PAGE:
I mentioned one of my camera episodes yesterday, another was when I was driving up the interstate in the New Orleans area. I took an exit ramp in search of a store to purchase film for my camera (this was in the '80's) to find that after a few feet the ramp was submerged in water and my only alternative was to back up the ramp. A hurricane had swept through the area the night before.

It sounds like "In Perfect Time" has a lot of adventure and suspense, in addition to romance. I would love to read it - thanks for the giveaway opportunity!!


Post shared!!

Elyssa said...

I enjoyed this part of the interview! Sarah's new series sounds amazing!

Unfortunately I can't think of any other strange things I have done for a photo. I'm more of the I'll-randomly-take-a-photo-and-hope-it-comes-out-well type. ;)


traveler said...

When I take a photo it has to be perfect since it is meaningful and a treasure, whether a family photo or a trip one. I am persistent but don't try anything too crazy. saubleb(at)gmail(dot)com

Suz and Allan said...

This was a wonderful interview! I think the craziest thing I've done for a great picture would be laying on the ground in a dress to get a beautiful picture of a friend's wedding dress hanging up with the sun glinting off the beading.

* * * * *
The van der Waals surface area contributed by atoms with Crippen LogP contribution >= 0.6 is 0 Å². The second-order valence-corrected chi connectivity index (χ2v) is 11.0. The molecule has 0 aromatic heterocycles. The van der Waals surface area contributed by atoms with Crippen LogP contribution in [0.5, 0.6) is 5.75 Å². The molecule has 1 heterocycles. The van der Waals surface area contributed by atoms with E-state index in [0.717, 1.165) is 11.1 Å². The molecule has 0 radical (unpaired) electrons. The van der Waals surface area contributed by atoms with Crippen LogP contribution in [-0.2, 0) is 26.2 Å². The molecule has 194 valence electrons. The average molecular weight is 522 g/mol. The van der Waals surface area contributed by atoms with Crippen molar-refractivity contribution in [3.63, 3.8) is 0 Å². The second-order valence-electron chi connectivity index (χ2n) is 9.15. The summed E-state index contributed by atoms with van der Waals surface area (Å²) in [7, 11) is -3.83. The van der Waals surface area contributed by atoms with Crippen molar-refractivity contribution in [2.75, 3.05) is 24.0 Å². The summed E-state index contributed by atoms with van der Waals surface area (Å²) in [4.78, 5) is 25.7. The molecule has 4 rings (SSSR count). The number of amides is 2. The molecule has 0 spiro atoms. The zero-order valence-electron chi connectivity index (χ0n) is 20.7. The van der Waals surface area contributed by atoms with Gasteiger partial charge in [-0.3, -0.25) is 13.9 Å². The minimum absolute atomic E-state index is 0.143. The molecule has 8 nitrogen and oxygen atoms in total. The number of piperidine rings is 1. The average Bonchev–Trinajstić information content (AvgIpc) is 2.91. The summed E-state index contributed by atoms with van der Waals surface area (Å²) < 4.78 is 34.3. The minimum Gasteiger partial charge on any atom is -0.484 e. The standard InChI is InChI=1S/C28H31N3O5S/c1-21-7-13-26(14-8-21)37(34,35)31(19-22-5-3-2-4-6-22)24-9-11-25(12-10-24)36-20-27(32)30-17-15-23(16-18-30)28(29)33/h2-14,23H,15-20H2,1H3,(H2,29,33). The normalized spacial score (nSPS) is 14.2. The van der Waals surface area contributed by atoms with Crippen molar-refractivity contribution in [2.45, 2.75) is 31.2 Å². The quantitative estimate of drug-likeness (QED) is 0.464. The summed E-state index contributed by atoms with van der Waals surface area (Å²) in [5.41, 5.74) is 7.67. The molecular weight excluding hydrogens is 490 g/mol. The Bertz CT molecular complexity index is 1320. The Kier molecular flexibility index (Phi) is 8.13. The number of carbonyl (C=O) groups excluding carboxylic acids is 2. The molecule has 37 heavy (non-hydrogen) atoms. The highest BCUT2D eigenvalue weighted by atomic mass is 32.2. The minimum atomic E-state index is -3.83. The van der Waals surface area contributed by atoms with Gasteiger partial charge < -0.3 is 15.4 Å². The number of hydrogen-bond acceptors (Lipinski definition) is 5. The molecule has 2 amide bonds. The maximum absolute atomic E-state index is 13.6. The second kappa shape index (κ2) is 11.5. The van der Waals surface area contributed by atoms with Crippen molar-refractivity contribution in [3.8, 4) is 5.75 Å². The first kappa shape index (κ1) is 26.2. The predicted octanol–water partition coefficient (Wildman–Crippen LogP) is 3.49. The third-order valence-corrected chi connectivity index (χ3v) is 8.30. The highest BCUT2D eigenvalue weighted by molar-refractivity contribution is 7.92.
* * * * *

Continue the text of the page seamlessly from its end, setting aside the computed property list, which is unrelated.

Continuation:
Suz and Allan said...

This was a wonderful interview! I think the craziest thing I've done for a great picture would be laying on the ground in a dress to get a beautiful picture of a friend's wedding dress hanging up with the sun glinting off the beading.

Suz and Allan said...

I forgot to put my email. It's suzieq16132 at yahoo dot com

Anonymous said...

Hard for me to think of anything for I am not into crazy pictures, but my family is always taking that time. My granddaughter and I did take some very crazy ones on a trip to Georgia for a family re-union. We stopped at a restaurant to eat and was fixing to close. Well before we left the two os went to the restroom before leaving. Well, we got a shock after going into the entry. They had one of those mirrors that make you look crazy. Large mirror so when we looked up was us, crazy. We both got so tickled we took more pictures as we moved for different shapes. We get a big laugh now when one of us thinks about it and mention it. my crazy. Thanks for a book give-away. Hope can win. Maxie > mac262(at)me(dot)com <

Merry said...

My sister posed me on a huge flat rock overhanging the Grand Canyon. I crawled out and back... scary! I love Sarah's books. :)
worthy2bpraised at gmail dot com

Lis K said...

Wow, that French military base did not seem to have a lot of security! Good thing for Sarah, though :)
No, I haven't done anything odd or crazy to get a good photograph although there have been numerous times where I've tripped or bumped into things because I was looking at my photo subject rather than where I was walking. Fun interview, thanks for the giveaway!
garfsgirl AT hotmail DOT com